Staying close to the buggy keeps grocery list minimal
Published 12:00 am Monday, August 16, 2004
[8/8/2004]The seven-layer salad is one of my standards. I needed some fresh basics a head of lettuce, bacon, cheese, bell pepper, onion.
As I strolled down the grocery store aisle, I caught a glimpse of another shopper’s buggy. She had a selection of wholesome choices … chicken breasts, vegetables, cereal. And, on the lower rack, there was a DVD player.
I can’t shake this image, but I can’t figure out what it means, either.
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I bought my TV and VCR at the same store I buy groceries, but not in the same trip. Produce and appliances just don’t make it onto the same list in my book.
Should we sing hosannas or lamentations that we’ve come to a moment in time where raw meat and electronics can be bought under the same roof?
When I zip into Kroger or Wal-Mart or IGA after work to pick up “a few things” casually, some weeks every day, I remember a different way.
Monday was grocery day for my grandparents as long as I could remember.
There was no dawdling.
I would sit under the hackberry tree and watch my grandfather smoke an unfiltered, hand-rolled cigarette while my grandmother cleaned up the breakfast dishes and changed into town clothes for the 25-mile trip.
We would be back in time to sit down with peas and cornbread just as “All My Children” came on at noon.
In between lunch and watching my Pa Pa’s first smoke of the day, I got my first exposure to the world at the Piggly Wiggly.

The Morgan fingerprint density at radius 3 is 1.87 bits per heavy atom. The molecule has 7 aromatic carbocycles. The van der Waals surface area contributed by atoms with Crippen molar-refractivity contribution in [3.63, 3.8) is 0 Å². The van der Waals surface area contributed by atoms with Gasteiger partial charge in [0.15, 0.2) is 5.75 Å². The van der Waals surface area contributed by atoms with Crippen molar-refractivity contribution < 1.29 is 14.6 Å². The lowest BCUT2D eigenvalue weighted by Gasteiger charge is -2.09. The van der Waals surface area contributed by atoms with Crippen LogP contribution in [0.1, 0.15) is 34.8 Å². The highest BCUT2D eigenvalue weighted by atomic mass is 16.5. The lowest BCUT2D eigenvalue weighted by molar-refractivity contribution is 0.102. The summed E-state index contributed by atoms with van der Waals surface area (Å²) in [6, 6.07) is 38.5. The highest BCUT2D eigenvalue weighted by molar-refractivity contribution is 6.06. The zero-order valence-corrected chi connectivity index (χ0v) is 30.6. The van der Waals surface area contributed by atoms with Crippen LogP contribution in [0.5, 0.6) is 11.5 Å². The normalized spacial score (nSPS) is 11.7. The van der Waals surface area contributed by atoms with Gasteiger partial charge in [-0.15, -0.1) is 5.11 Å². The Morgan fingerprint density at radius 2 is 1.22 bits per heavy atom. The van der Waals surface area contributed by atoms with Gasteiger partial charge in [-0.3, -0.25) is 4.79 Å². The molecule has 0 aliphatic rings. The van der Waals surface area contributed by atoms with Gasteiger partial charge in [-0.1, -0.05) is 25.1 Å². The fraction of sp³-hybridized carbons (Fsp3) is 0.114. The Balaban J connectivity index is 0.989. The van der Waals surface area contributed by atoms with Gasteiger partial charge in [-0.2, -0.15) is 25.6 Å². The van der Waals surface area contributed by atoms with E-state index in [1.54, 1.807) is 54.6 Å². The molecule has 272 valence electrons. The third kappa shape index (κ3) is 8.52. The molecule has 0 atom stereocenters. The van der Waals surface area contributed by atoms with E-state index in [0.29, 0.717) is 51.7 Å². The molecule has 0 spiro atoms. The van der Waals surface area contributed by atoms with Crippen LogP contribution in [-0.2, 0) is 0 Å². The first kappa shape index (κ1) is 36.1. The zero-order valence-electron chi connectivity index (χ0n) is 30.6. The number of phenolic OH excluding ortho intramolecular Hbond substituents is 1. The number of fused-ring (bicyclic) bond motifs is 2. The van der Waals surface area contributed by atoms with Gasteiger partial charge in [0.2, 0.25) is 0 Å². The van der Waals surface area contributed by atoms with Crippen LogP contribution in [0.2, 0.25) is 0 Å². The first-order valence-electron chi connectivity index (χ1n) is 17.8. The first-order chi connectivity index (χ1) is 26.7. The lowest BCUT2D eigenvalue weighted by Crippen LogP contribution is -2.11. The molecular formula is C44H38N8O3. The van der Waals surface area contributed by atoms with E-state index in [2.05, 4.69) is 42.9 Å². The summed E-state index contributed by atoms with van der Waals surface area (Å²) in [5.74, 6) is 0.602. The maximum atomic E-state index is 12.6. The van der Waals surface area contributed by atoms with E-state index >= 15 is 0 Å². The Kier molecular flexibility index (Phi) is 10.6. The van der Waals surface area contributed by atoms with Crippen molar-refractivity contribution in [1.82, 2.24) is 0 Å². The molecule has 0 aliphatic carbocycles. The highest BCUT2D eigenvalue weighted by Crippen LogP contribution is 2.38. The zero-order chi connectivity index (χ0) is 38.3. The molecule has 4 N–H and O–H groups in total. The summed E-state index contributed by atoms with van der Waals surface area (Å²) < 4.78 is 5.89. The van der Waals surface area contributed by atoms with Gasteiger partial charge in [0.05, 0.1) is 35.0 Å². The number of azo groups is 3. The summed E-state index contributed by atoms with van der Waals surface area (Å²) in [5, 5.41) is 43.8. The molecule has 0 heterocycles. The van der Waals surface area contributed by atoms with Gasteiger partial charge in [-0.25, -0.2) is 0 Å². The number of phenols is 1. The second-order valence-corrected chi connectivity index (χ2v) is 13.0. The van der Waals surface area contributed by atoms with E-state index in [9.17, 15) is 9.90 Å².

I learned about economics, discipline and family tradition. I even learned a little bit of math.
The economics was simple. If there is $50 for food, that’s what you spend. This takes me to discipline.
When there’s $50 for food, you don’t buy a $4 magazine, no matter how badly you want to read it.
Those were the obvious lessons. The family tradition was different. At the grocery store, there are thousands of items that I never buy. But just their existence proves to me that someone buys them on a regular basis.
I’m not saying I eat like my grandparents. I lack the time and space for a vegetable garden like theirs, so vegetables fresh and frozen frequently clutter up my buggy. But there are certain things that NEVER find their way into my buggy. No Hamburger Helper. No canned biscuits. No cake mixes.
I bought Jiffy mix cornbread once but I was embarrassed. And, there are certain things I always have. I never run out of flour. There are always a few cans of tuna. I live in fear that I will run out of eggs.
Don’t mistake me. I’ve wandered far away from my perch in the Piggly Wiggly buggy.
I don’t fry chicken or eat cornbread because I’m on a grain-free diet this month. And I’m not making creamed potatoes either because root vegetables are a no-go, too.
See, I’ve turned into a bit of a tree hugger.
If they could hear my serious talk of chakras and Buddhism and energy blocks, my grandmother would shake her head and pray while my grandfather would laugh and roll another smoke.
But, you know, I’ve still got my black skillet and my favorite sharp knife came from my grandmother’s kitchen, as did the pitcher that holds my washing sponges.
What I DON’T have, though, is a DVD player.
I have a 15-year-old TV in my kitchen but the dog ate the remote, and I suppose that it would be nice to watch DVDs while I chop up the lettuce and fry the bacon for my (grainless and root-free) seven-layer salad.
Maybe I should add “DVD player” on my grocery list, right under “2 bell pepper green.”
Or maybe not.
Sonya Kimbrell is features editor of The Vicksburg Post. E-mail her at firstname.lastname@example.org.